3. This document is aimed at senior managers, heads of department, equality practitioners and all those with a responsibility for policy formation and policy delivery in higher education (HE). These are the people responsible for carrying out or contributing to impact assessments in HEIs. It is also recommended reading for anyone working in HE, as the concept of impact assessment has to be incorporated into everyday working practices.
4. Impact assessment is the thorough and systematic analysis of a policy or practice to determine whether it has a differential impact on a particular group. It can be seen as a quality control mechanism by which HEIs can evaluate their activities and best meet the needs of their stakeholders. This can lead to better value for money, increased productivity and maximisation of resources, leading to a more efficient and effective working and learning environment.
5. The challenges to an institution in implementing equality impact assessments are not underestimated, hence the guidance emphasises the concepts of relevance and proportionality as the principles that should be adopted when deciding whether to undertake full impact assessments. This process should be regarded in the same way as any good management practice and resources for impact assessment directed to the policies, functions and practices which have the greatest relevance and impact on equality and diversity.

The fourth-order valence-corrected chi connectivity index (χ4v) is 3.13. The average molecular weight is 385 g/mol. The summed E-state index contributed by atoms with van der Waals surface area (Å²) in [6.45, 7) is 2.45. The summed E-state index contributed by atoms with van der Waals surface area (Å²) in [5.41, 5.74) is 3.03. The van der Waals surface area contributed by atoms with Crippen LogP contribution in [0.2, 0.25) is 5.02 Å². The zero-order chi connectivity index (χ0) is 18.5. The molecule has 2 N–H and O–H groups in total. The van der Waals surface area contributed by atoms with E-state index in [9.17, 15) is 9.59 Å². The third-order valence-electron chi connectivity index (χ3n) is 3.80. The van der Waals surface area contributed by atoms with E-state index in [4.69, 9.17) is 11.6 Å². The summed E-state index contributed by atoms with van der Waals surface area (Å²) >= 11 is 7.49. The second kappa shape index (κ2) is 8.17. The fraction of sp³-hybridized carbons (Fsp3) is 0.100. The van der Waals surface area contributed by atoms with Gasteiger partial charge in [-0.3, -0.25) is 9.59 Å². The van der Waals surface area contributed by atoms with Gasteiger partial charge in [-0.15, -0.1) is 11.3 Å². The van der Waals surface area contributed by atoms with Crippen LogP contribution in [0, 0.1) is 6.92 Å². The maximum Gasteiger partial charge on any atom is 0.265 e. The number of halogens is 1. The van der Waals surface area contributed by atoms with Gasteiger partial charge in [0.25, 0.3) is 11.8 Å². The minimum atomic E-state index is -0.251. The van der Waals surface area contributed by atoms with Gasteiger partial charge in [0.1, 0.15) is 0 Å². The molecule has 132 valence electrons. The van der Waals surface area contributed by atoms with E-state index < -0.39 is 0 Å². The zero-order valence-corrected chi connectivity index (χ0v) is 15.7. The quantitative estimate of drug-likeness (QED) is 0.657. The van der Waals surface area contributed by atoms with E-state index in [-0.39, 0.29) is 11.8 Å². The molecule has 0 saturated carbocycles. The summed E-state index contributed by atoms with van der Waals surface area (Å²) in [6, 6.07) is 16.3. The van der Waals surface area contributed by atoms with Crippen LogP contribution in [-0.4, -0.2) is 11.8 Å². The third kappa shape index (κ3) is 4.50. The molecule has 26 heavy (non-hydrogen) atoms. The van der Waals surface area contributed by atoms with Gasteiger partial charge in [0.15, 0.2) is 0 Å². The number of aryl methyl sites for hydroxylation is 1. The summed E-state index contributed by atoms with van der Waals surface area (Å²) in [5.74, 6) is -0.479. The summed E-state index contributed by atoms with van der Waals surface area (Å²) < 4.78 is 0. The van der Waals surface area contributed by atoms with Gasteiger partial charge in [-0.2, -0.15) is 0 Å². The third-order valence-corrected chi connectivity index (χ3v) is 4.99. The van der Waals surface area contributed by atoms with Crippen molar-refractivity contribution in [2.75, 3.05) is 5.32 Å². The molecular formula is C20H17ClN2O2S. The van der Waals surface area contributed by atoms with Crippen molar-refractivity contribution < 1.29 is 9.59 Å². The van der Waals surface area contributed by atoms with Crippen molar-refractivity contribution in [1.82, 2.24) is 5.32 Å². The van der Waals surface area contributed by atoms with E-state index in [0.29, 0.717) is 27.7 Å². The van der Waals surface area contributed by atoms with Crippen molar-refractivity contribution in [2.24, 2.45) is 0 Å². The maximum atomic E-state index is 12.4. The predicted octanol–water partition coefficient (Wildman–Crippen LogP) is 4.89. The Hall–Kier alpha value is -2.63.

6. The impact assessment process follows a simple template. At an institutional level, all policies and practices of an institution are mapped out, and responsibilities are delegated to ensure thorough and systematic coverage of all institutional functions. The policies are then screened to determine equality relevance and ascertain priorities. Local and national data and consultations are used to ascertain if the policy or practice has an unjustified negative impact on any particular group. If a negative, or adverse, impact is found, then steps must be taken to eliminate it. This process has to be compiled in a report and publicised within the institution so that all staff and students are aware of any changes that have been made.
7. Impact assessments are not one-off exercises but should be incorporated into a three-year cycle of institutional review as recommended by the Commission for Racial Equality (CRE). Results of assessments should be monitored and made available for internal and external stakeholders.
8. At Annex A there is a visual demonstration of the relationship between the RR(A)As general and specific duties, which should help readers to visualise the role that impact assessment has in implementing the Act. Annex B contains a template for a policy screening form, which can be used for any policy within an institution, at its initial stages of development. There are mini-checklists at the end of each section which sum up the action points from that chapter. These are compiled into an impact assessment checklist at Annex C, which can be used as a self assessment tool.
9. This document is for information and guidance.